Psychopathy is not a term that is officially used in the field of psychiatry. Although it’s used interchangeably with terms such as anti-social personality disorder (AsPd) and sociopathy, there are however, differences between them. These may include a genetic predisposition, whether or not criminal activities are involved, the need for continual excitement, the ability to feel remorse/empathy and the level to display socially acceptable behavior.
Dr. Robert Hare, a Canadian professor emeritus in psychology developed a reliable diagnostic test for psychopathy known as the PCL-R. He views psychopathy and anti-social personality disorder as two separate disorders. Dr. Hare also believes that although all psychopaths suffer from AsPd, not all individuals with AsPd are psychopaths. According to Dr. Hare, the following three factors are indicators of the presence of psychopathy: an anti-social personality disorder, the criteria for psychopathy as described in the DSM-IV and the results of the PCL-R test. The test is reliable when it comes to violent and criminal psychopaths, but has not been administered by Hare to psychopaths who are outside the prison system.
This is worth noting. Publicity and social perception as portrayed in the media (films or news stories) have created the idea that psychopaths are hardened criminals, or cold serial killers like Hannibal Lecter, who cut up their victims into pieces. However, this form of psychopathy is extremely rare and, fortunately, these criminals are usually locked up once they’ve been caught. What is worrisome, is that the majority of people with psychopathic traits are found right in our midst. For example, they can be found in the business world, politics, art world and the medical profession, but can also be found on the school board, behind the counter at the local town hall or in the healthcare industry. There’s no place that is guaranteed to be psychopath- free.
Psychopaths can come across as very normal people – often even better than normal – and the chance of running into a pro-social or functional psychopath (the garden variety psychopath ) on any given day is far greater than you would think. The reason for this, is that psychopathic character traits such as articulateness, high verbal intelligence, superficial charm and moderate impulsiveness can cover up their pathological lying and manipulation, allow them to fool everyone and take no responsibility for their behavior. This can mean that medical professionals are also not always aware they are dealing with a psychopath. They are exceptionally good actors and lead you to believe they are responsible, good, decent people who only want the best for you. They ‘change’ into the person they think they need to be so they can feed off, or in other ways, abuse their current victim. For a while, they play the role of the ‘ideal’ boy or girlfriend, business partner or professional to achieve their goal. The psychopath doesn’t see his victims as a fellow human beings with their own emotions, needs and desires, but as suppliers of what he/she wants, which could be anything: attention, admiration, influence, status, money, power, sex, sympathy and/or favors.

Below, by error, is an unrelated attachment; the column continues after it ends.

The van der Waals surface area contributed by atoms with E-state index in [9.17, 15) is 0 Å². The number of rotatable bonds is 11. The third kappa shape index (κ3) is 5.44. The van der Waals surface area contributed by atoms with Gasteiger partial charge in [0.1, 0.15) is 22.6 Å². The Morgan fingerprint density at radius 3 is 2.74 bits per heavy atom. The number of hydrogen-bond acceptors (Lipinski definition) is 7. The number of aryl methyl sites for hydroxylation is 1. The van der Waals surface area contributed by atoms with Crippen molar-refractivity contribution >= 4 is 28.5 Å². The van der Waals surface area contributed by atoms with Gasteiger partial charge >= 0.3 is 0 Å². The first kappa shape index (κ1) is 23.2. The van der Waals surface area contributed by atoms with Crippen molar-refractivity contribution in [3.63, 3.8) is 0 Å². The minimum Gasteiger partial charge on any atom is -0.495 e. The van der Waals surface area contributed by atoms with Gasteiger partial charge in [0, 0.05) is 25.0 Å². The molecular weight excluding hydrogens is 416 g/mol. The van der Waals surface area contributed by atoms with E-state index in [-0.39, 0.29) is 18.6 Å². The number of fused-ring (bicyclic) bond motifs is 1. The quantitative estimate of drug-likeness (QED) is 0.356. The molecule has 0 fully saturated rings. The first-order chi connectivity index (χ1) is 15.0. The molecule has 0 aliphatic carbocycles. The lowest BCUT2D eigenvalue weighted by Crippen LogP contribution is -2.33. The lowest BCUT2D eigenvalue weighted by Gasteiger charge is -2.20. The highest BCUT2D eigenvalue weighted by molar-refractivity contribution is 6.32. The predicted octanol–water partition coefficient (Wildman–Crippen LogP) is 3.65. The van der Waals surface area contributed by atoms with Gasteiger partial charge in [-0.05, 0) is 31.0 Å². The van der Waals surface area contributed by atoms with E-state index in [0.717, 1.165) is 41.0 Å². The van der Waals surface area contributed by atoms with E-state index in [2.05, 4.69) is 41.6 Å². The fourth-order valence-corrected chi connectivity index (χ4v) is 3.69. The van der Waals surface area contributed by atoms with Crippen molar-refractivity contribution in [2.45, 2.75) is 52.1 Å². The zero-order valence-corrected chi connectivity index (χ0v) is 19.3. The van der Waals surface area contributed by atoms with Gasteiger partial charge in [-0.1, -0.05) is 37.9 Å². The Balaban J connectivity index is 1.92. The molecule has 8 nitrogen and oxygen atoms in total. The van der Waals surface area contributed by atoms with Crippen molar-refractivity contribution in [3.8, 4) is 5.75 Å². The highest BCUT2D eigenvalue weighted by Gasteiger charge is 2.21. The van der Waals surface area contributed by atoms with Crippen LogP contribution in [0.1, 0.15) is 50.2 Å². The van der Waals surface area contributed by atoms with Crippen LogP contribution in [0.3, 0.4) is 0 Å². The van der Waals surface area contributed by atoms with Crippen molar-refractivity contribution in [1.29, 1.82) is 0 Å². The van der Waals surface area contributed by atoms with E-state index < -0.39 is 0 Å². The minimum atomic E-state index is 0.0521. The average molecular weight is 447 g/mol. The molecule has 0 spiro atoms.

Research in Psychopathy
The questions that are often posed by anyone trying to understand psychopathy are: What is wrong with these people? Are they sick? Is the cause genetic? Are they maybe traumatized? Did something go wrong with their upbringing?
There has been a great deal of scientific research conducted regarding psychopathology, although clear-cut answers to all of these questions have yet to be found. The reason is partly due to the fact that scientists are still unable to pinpoint how the inner psychological processes work and, therefore, have not been able to come up with a clear-cut description of the personality profile of a psychopath. A diagnosis based on behavior can, however, be made with certainty. Brain scans indicate that parts of the brains of psychopaths show, under certain circumstances, more or less neurological activity than non- psychopathic control subjects. Genes also play a role in determining the predisposition for a particular brain and personality structure, which means that some people, because of this predisposition, have a lower than average capacity to feel empathy or anxiety. Due to these same traits, some people are extremely resistant to stress, such as surgeons, fighter pilots, financial traders or firefighters. The difference between someone who experiences little anxiety, for example, and a psychopath, lies in whether or not they intentionally want to do harm to others. Therefore, genetic makeup and brain scans can not predict if someone will develop into a psychopath. It can also be partly dependent upon factors arising during pregnancy and childhood.
The soul of psychopathy
Another way of explaining the psychopathic phenomenon is through a spiritual approach. From that perspective, psychopathology is viewed as an intense lack of self-awareness /consciousness and an inability to further develop on that level. This makes it impossible for these people to have a connection with themselves and fellow human beings, but they are very good at pretending. In his book ‘Putting a End to Destructive Relationships’, Jan Storms describes how the soul or ‘essence’ is absent in the psychopath. Only an inner emptiness exists, and everything you see and experience in a psychopath’s behavior is a compensation for that emptiness. This can result in startling lack of empathy, remorse and conscience. It even goes so far that psychopaths find enjoyment in harming others.